From the F1 Labradoodle comes the F1B, a descendant. The F1B is back-bred with a poodle, so its genes are 75% poodle and 25% labrador retriever.
The F1B is the preferred option if you want a curlier, more poodle-like coat.
The F2 Labradoodle
The F2 Labradoodle has two F1 Labradoodle parents. The F2 breed has all of the best traits of the F1 and more. Funny, charismatic, and excellent companions, the F2 Labradoodle is man’s best friend.
The F2 Labradoodle doesn’t stray too far from the F1 – but there are a few differences in coat, maintenance, and personality.
Some vets say that F2 Labradoodles are, for lack of a better term, wild. If the F2 Labradoodle has poodle-heavy genes, a high-energy dog is likely.
Wild personalities are pretty rare for Labradoodles, but make sure when you’re checking out F2 breeds that they don’t growl or confront you aggressively. Those are red flags for future behavior issues.
Most of the time, F2 Labradoodles are as loyal and cuddly as their F1 counterparts.
Maintenance and Coat
F2 Labradoodles are more likely to have the classic curly coat of Labradoodles. And, allergy sufferers, you’ll be glad to know that the further down the generational line, the less dander and allergens Labradoodles have.
An F2 Labradoodle has way less of a chance of giving you an allergic reaction than an F1 Labradoodle.
Their coats still have a chance of being straight, so if you want strictly curly fur, try to find a puppy with one F1b Labradoodle parent and an F1 parent – that way, the wiry-haired poodle genes are more dominant.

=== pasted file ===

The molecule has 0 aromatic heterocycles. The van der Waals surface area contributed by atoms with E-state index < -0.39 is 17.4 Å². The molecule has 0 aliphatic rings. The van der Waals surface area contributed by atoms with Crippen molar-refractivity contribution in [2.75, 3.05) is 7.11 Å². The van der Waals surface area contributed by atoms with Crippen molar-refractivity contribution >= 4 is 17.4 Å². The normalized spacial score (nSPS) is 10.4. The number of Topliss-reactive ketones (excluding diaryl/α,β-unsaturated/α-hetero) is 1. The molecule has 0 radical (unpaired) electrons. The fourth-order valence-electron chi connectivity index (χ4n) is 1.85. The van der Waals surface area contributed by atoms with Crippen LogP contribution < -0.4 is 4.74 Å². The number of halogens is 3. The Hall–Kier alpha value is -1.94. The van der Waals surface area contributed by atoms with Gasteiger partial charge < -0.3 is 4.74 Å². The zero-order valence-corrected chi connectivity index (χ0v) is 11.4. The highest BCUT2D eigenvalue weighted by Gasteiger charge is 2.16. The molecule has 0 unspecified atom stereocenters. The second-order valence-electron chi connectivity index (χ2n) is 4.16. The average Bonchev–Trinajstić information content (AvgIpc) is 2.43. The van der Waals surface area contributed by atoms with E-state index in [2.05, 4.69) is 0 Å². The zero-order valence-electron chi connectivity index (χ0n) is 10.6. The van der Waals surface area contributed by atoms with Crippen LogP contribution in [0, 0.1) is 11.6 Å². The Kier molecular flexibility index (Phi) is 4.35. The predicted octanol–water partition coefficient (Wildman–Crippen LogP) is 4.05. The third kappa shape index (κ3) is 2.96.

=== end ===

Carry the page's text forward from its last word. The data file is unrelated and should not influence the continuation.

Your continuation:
There are a few tools you should purchase if you have a curly-haired F2 Labradoodle. These include:
A longer, curlier coat means daily (or almost daily) maintenance, so ensure that’s something you’re willing to do before investing in an F2 Labradoodle.
The F2 Labradoodle is, unfortunately, much more unpredictable health-wise than F1 Labradoodles.
The risk of health concerns goes back to genes and which traits are dominant/recessive. If an F2 comes from healthy F1 parents, they should not have too many issues.
But, if the breeding line is more complex and back-crossing occurs, more health problems could occur.
A few conditions to watch out for are below.
Sebaceous Adenitis (SA)
SA is a skin condition that occurs in poodles. The sebaceous filaments in the skin become inflamed, leading to further skin problems. SA can cause:
- Excessive dandruff
- Musty odor
- Hair loss
SA varies in severity and can occur in F1 Labradoodles. The disease shows up more often in F2 breeds.
Lymphoma is arguably the worst condition on this list. It’s a cancer of the lymph system in the body and causes problems like swollen glands on the neck, lethargy, difficulty breathing, and digestive upset.
Fortunately, Lymphoma is the most responsive cancer to chemotherapy, so don’t let this deter you from adopting or owning an F2 Labradoodle entirely.
F2 Labradoodle Final Thoughts
F2 Labradoodles are the less predictable Labradoodle when it comes to breeding. They are still active, loving dogs that, if from a reputable breeder, make great companions.
An F2 Labradoodle is the way to go if you want the traditional Labradoodle look.
Conclusion and Takeaways
Many breeders and Labradoodle owners participate in the F1 vs. F2 Labradoodle debate, but if you’re interested in adopting a Labradoodle, you shouldn’t base your decision solely on the genetic line.
The F2 Labradoodle, although more random in genetics, is not that different from the F1. Make sure you go to a reputable breeder and an ethical breeder to ensure your Labradoodles parents get screened for common diseases and behavioral problems. (This is less possible if you rescue a Labradoodle)
Labradoodles, both F1 and F2, are active, nature-loving dogs that are ready to join you on your next adventure.